## Mike on MATLAB GraphicsGraphics & Data Visualization

Note

Mike on MATLAB Graphics has been archived and will not be updated.

# Patch Work

### Patch Work

Back before the internet, programmers collected xeroxed copies of old notes and papers. We traded these with our friends and coworkers, like samizdat. I still have a large filing cabinet full of these.

One of my favorites is:

  Patch Work
Rob Cook
Technical Memo #118
Computer Division
Lucasfilm Ltd


You can find some of the other old Lucasfilm technical memos in Pixar's library. But as far as I know, this one has never appeared on the internet.

The "Patch Work" memo was a collection of useful tidbits about the different types of patches which were used for representing smooth surfaces. Rob collected these from work that had been done by Loren Carpenter, Ed Catmull, and Tom Duff. If you worked with surface patches, it was really handy to have a single, short memo with all of this useful information collected in one place. That made this one of the more valuable graphics samizdats.

Let's take a quick look at some of what's in this wonderful old memo.

First we'll need some control points. All of these patches need a 4x4 matrix of control points. To make it easy to see what's going on, I'm going to spread these points out evenly in X & Y and give them different Z values, but you can use any points you like.

[px, py] = meshgrid(1:4);
pz = magic(4) / 8;


First we'll draw them using stem3.

p = stem3(px,py,pz,'filled');
daspect([1 1 1])
ax = gca;
ax.XTick = 1:4;
ax.YTick = 1:4;
color = [.15 .15 .15];
p.Color = color; We can connect them into their 4x4 grid by using a surface with FaceColor='none'.

hold on
cpts = surf(px,py,pz);
cpts.FaceColor = 'none';
cpts.EdgeColor = [.85 .85 .85]; Now we're ready to create some patches. All of the patches take the same form. A pair of parameter values u & v yield a point when they're substituted into the following equation. In this equation, the matrix P is our 4x4 matrix of control points, and the matrix M is called the "basis matrix" of the patch. The memo covers several different basis matrices, starting with our old favorite, the cubic Bézier patch. This is the patch that we saw in my first blog post here when we were looking at Newell's teapot. You'll also notice the similarities to the equation for the cubic Bézier curve we saw in my second post.

Mbezier = [-1  3 -3 1; ...
3 -6  3 0; ...
-3  3  0 0; ...
1  0  0 0];


We can use that to generate a surface with one set of isoparameter lines like this:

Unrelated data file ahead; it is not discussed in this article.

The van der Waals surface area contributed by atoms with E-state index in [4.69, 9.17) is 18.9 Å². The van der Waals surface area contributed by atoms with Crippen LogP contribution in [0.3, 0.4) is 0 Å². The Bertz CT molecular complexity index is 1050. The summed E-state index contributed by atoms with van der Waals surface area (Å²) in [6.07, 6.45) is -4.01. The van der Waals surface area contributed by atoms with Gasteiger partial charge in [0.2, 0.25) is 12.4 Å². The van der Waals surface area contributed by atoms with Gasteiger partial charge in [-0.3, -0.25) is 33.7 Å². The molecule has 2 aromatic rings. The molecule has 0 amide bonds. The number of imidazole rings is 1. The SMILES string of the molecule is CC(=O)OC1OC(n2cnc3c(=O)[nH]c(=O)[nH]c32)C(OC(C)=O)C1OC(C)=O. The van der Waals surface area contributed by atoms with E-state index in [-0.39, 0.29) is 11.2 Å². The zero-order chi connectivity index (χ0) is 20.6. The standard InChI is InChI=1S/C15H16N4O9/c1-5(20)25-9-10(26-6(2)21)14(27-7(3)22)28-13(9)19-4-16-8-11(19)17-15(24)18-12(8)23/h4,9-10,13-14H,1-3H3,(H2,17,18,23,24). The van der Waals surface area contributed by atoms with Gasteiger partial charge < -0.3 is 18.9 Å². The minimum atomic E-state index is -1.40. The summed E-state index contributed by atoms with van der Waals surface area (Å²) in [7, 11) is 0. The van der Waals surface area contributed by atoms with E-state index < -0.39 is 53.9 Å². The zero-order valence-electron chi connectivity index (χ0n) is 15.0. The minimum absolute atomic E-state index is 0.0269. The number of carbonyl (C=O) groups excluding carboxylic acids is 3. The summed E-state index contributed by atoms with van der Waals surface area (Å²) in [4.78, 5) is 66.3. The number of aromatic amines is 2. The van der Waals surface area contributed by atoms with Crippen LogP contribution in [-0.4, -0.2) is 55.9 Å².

M = Mbezier;

% U & V vectors
u = linspace(0,1,50);
v = linspace(0,1,50)';
u_powers = [u.^3; u.^2; u; ones(size(u))];
v_powers = [v.^3, v.^2, v, ones(size(v))];

% Multiply to get X,Y, & Z
xout = v_powers * M * px * M' * u_powers;
yout = v_powers * M * py * M' * u_powers;
zout = v_powers * M * pz * M' * u_powers;

% Draw as a surface
hold on
s = surf(xout,yout,zout);
s.FaceColor = 'none';
s.MeshStyle = 'row'; And then the show the other set of isoparameter lines like this:

s.MeshStyle = 'column'; or as a shaded surface with lighting.

s.EdgeColor = 'none';
s.FaceColor = 'interp';
s.FaceLighting = 'gouraud';
s.SpecularStrength = 5/8;
light('Position',[9 -5 8]) A coarser colormap will add "waterlevel" lines.

colormap(lines(20)) Notice that the Bézier patch has the same characteristics we saw in the earlier blog post about the curves. It passes through the 4 control points in the corners of the 4x4 set, it's tangent to the control point mesh at those corners, and it's completely contained within the bounds of the control point mesh. These are really useful properties and they make Bézier very easy to work with.

The "Patch Work" memo includes the basis matrices for a number of other types of patches, but some of them are a little trickier to work with.

Let's try the Catmull-Rom patch.

Mcatmullrom = [-1  3 -3  1; ...
2 -5  4 -1; ...
-1  0  1  0; ...
0  2  0  0] / 2;
M = Mcatmullrom;
s.XData = v_powers * M * px * M' * u_powers;
s.YData = v_powers * M * py * M' * u_powers;
s.ZData = v_powers * M * pz * M' * u_powers; It's a little hard to see from that viewing angle, but the way a Catmull-Rom spline works is that it connects the inner 2x2 points of our control point mesh.